Phantom_Falls_17_020_11182017 - Then, the Phantom Falls Track started to climb
Phantom_Falls_17_023_11182017 - The uphill Phantom Falls Track seemed considerably narrower during our November 2017 hike compared to the last time we were here 11 years ago
Phantom_Falls_17_030_11182017 - After the long climb, the Phantom Falls Track flattened out and meandered along the south rim of the gorge carved out by the St George River below. This was shot in November 2017
Phantom_Falls_17_032_11182017 - Signage reassuring me that I was on the right track to Phantom Falls during my November 2017 visit
Phantom_Falls_17_038_11182017 - On the steep descent to the base of Phantom Falls during my November 2017 visit
Phantom_Falls_17_047_11182017 - Making it down to the secluded Phantom Falls in the late afternoon of my November 2017 visit
Phantom_Falls_17_057_11182017 - Broad look at the Phantom Falls on my November 2017 visit, which was for the first time in 11 years
Phantom_Falls_17_060_11182017 - Another late afternoon look at the Phantom Falls with a tree by it as seen during my November 2017 visit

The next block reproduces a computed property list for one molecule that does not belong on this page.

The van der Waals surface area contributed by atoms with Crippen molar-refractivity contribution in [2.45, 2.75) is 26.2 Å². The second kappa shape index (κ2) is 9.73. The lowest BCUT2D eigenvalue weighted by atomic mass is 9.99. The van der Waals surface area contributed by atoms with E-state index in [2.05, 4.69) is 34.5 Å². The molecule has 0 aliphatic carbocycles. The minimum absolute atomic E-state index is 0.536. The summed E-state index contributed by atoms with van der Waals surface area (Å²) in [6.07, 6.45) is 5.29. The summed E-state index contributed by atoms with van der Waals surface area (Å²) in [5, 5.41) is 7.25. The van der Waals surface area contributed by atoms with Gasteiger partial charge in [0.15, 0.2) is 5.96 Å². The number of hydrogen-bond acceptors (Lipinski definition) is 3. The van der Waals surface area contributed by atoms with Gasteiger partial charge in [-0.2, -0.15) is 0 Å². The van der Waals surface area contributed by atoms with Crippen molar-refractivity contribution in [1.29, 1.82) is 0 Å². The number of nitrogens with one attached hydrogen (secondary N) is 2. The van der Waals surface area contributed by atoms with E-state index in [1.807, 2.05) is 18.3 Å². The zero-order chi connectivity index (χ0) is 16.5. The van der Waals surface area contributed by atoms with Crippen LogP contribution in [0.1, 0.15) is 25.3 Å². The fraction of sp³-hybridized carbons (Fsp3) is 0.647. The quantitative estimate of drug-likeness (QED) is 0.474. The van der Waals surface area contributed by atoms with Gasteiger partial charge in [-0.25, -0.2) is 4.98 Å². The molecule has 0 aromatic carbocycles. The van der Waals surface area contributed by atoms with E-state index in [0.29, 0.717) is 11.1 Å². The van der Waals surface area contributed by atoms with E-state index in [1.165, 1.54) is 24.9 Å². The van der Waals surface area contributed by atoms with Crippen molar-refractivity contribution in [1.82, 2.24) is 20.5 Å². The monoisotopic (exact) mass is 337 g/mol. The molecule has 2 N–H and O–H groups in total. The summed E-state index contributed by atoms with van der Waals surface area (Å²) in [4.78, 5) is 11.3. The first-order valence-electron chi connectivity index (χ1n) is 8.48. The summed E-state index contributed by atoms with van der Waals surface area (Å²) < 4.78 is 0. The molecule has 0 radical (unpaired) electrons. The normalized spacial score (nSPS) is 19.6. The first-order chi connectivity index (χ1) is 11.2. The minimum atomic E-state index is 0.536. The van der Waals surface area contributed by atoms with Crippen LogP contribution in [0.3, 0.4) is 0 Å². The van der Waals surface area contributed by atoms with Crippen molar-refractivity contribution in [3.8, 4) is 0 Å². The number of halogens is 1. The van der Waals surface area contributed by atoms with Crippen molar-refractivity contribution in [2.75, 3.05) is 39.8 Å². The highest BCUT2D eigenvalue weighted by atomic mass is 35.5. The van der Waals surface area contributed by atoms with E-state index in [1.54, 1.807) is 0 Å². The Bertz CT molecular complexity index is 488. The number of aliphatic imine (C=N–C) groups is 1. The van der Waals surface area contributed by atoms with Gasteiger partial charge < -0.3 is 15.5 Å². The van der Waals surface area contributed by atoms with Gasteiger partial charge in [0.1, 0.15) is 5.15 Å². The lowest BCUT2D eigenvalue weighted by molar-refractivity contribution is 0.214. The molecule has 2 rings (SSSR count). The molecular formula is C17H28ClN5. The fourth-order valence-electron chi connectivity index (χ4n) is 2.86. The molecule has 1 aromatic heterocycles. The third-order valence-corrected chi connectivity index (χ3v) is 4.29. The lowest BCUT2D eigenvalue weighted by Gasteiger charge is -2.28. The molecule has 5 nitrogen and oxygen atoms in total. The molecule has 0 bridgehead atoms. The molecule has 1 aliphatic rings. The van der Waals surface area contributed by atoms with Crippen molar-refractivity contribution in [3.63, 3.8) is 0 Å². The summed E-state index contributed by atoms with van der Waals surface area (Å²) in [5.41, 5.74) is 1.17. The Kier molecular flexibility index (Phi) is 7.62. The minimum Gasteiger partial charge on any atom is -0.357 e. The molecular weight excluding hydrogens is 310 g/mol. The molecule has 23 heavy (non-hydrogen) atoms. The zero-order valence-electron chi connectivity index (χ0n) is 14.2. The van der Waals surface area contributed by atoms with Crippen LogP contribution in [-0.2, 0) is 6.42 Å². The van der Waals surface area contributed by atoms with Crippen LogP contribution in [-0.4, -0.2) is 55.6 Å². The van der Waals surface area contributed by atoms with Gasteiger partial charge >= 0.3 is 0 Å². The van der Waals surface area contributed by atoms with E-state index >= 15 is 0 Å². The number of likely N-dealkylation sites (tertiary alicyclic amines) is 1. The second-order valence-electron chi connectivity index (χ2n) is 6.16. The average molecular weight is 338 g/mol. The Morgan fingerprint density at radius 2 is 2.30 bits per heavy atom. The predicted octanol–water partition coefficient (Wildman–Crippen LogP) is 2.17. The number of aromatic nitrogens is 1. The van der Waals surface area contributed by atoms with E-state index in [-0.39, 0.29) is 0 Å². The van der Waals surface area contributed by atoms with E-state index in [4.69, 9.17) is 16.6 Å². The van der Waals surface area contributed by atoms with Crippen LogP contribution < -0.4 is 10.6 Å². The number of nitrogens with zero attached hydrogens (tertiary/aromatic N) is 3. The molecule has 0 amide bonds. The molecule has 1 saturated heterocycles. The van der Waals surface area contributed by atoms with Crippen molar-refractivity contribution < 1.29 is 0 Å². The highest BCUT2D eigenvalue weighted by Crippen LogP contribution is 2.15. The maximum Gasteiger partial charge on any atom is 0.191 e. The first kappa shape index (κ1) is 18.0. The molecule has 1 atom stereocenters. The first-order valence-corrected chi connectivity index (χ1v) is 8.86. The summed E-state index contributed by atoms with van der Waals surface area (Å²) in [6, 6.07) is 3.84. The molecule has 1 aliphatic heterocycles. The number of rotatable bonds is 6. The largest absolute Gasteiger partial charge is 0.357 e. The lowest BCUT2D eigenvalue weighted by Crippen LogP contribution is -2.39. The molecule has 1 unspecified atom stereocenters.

Phantom_Falls_17_067_11182017 - I wasn't alone on my bush walk to Phantom Falls in November 2017 as apparently these women were also on their way back from their visit
Phantom_Falls_001_jx_11162006 - This was the sign near the Allenvale Car Park as seen during our November 2006 visit. You might notice that it looked a bit different in November 2017, and even the last part about the Cora Lynn Car Park was changed as well
Phantom_Falls_001_11162006 - The open field through the private property from our first visit to Phantom Falls back in November 2006
Phantom_Falls_003_11162006 - Julie walking uphill on the gravel road towards Phantom Falls as seen from back in November 2006